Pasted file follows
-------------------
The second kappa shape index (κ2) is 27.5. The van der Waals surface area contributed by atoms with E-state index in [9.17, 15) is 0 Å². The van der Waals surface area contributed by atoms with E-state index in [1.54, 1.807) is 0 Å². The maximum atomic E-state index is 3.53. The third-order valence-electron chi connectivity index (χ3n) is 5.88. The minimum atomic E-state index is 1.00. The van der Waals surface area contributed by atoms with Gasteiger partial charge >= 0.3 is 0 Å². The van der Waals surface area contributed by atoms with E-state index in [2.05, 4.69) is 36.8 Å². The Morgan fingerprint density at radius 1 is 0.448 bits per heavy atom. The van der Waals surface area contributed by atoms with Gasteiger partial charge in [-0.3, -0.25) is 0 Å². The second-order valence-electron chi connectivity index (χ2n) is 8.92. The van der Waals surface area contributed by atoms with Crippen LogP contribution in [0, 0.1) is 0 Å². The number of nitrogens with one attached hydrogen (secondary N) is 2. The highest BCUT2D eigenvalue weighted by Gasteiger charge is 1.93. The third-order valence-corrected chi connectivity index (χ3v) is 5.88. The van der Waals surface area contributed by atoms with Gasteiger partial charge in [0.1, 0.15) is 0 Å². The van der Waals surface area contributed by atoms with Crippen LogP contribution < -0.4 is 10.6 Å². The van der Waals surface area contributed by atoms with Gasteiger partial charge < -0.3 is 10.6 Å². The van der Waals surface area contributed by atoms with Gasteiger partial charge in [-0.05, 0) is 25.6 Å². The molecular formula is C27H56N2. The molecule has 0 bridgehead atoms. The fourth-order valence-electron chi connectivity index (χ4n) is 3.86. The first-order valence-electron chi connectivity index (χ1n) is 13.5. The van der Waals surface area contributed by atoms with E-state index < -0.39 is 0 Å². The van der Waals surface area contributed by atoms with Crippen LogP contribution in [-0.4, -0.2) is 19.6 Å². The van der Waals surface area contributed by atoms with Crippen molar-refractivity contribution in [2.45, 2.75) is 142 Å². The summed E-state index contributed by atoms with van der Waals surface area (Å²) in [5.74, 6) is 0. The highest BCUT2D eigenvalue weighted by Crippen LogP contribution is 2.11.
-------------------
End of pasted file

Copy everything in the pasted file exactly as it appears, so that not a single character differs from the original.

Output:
The second kappa shape index (κ2) is 27.5. The van der Waals surface area contributed by atoms with E-state index in [9.17, 15) is 0 Å². The van der Waals surface area contributed by atoms with E-state index in [1.54, 1.807) is 0 Å². The maximum atomic E-state index is 3.53. The third-order valence-electron chi connectivity index (χ3n) is 5.88. The minimum atomic E-state index is 1.00. The van der Waals surface area contributed by atoms with Gasteiger partial charge >= 0.3 is 0 Å². The van der Waals surface area contributed by atoms with E-state index in [2.05, 4.69) is 36.8 Å². The Morgan fingerprint density at radius 1 is 0.448 bits per heavy atom. The van der Waals surface area contributed by atoms with Gasteiger partial charge in [-0.3, -0.25) is 0 Å². The second-order valence-electron chi connectivity index (χ2n) is 8.92. The van der Waals surface area contributed by atoms with Crippen LogP contribution in [0, 0.1) is 0 Å². The number of nitrogens with one attached hydrogen (secondary N) is 2. The highest BCUT2D eigenvalue weighted by Gasteiger charge is 1.93. The third-order valence-corrected chi connectivity index (χ3v) is 5.88. The van der Waals surface area contributed by atoms with Gasteiger partial charge in [0.1, 0.15) is 0 Å². The van der Waals surface area contributed by atoms with Crippen LogP contribution < -0.4 is 10.6 Å². The van der Waals surface area contributed by atoms with Gasteiger partial charge < -0.3 is 10.6 Å². The van der Waals surface area contributed by atoms with Gasteiger partial charge in [-0.05, 0) is 25.6 Å². The molecular formula is C27H56N2. The molecule has 0 bridgehead atoms. The fourth-order valence-electron chi connectivity index (χ4n) is 3.86. The first-order valence-electron chi connectivity index (χ1n) is 13.5. The van der Waals surface area contributed by atoms with E-state index < -0.39 is 0 Å². The van der Waals surface area contributed by atoms with Crippen LogP contribution in [-0.4, -0.2) is 19.6 Å². The van der Waals surface area contributed by atoms with Crippen molar-refractivity contribution in [2.45, 2.75) is 142 Å². The summed E-state index contributed by atoms with van der Waals surface area (Å²) in [5.74, 6) is 0. The highest BCUT2D eigenvalue weighted by Crippen LogP contribution is 2.11.